* Want to break into professional comics artistry? Just draw us a cheesecake picture of a naked woman in a bathtub preparing to commit suicide and you’re in.
* In the popular imagination, opposition to the Vietnam War was driven largely by the privileged, while supposedly reactionary blue-collar workers supported the war effort. That memory is wrong.
* Mind-boggling: College students cheer sex abuse.
* CFP for the inaugural issue of BOSS: Biannual Online-Journal of Springsteen Studies. I can’t believe I wasn’t approached for the editorial board.
* “He was a wonderful boss. I lived with him for five years. We were the closest people who worked with him … we were always there. Hitler was never without us day and night.”
* And John Cleese explains the brain. That should clear everything up.
* The newest Ted Chiang story details the struggle of forgetting against memory.
* CFP for ICFA 2014, always my favorite conference experience of the year. This year’s theme is “Fantastic Empires.” If history is any guide, I’d wager Ted Chiang will be there!
* Am I Yanomami or am I nabuh? The child of a Yanomami woman and a male American anthropologist goes to the Amazon to look for his mother.
* The five (and a half) stages of humanitarian military intervention. Great moments in op-eds: Bomb Syria, Even if It Is Illegal. Adam Kotsko: If the U.S. government lacks either the will or the ability to take care of those very serious problems in a country where it enjoys largely unquestioned legitimacy, stable institutions, and a docile population, exactly why the fuck is it remotely plausible that it can solve problems in a foreign country embroiled in a civil war?
* Northeastern just has its adjuncts’ best interests at heart. If anything, maybe it loves too much.
* Definitely, 100% accurate: Scientists say they’ve found key to actual warp drive.
SCANDAL. If governmental, express surprise that people are surprised. If sexual, declare it a distraction, but seek out the details.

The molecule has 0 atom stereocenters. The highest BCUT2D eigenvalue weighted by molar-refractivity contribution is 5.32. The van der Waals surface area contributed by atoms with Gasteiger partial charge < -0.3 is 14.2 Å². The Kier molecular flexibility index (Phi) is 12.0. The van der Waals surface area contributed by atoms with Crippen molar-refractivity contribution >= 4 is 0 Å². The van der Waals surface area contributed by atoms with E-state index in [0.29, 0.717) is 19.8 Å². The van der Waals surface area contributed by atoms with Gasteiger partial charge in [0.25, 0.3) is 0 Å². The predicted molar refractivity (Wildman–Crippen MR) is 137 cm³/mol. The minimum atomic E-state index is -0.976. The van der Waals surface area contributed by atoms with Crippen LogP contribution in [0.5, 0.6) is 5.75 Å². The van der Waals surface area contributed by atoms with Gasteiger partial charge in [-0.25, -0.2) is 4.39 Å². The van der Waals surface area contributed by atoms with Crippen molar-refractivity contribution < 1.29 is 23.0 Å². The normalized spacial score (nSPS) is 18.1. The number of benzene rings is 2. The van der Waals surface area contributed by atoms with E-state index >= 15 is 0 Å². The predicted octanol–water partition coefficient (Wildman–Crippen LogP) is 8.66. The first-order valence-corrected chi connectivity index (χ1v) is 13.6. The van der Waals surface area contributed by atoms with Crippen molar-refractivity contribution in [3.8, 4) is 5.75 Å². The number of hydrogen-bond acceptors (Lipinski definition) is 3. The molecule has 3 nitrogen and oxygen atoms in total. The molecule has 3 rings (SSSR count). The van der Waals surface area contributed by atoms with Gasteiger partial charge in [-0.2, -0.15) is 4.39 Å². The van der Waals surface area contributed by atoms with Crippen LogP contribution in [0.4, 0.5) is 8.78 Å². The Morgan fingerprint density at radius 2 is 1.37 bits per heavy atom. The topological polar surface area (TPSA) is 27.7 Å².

SEMINAL. Be sure to use in a review of a woman’s work. Proclaim your innocence after.
SMART. Any essay that confirms your prejudices.
STRIKE. Always “surgical.” (See EGGS.)
* Tor has an excerpt from the introduction to Disability in Science Fiction: Representations of Technology as Cure.
* In their complaints to federal authorities, students and alumni have faulted campus officials for missteps at nearly every juncture: Telling students who report rape to take time off until their assailants graduate. Treating judicial cases like educational exercises. Slapping perpetrators with penalties less severe than those for stealing a laptop.
* The costs of raising a child from birth to age 17, including housing, food, clothing, health care, education, and other expenses, will come to $241,080 for a child born in 2012, up 2.6 percent from the year before, according to new data released by the Department of Agriculture. The annual cost for a child in a middle-income, two-parent family ranges from $12,600 to $14,700.
* A quality product in the digital age: Cleveland.com’s Review of the Cheesecake Factory Reveals the Sorry State of American Newspapers.
* I’ve been so busy with the move I haven’t even had time to put up a James Gandolfini RIP post. I was really surprised, and bummed out, by this news. Goddamnit, I loved that show.
* I know a lot of die hard fans of the original are pissed off, but JJ’s managed to make a totally cool, totally new movie that’s totally true to the spirit of the original: J.J. Abrams reboots The Godfather (2019).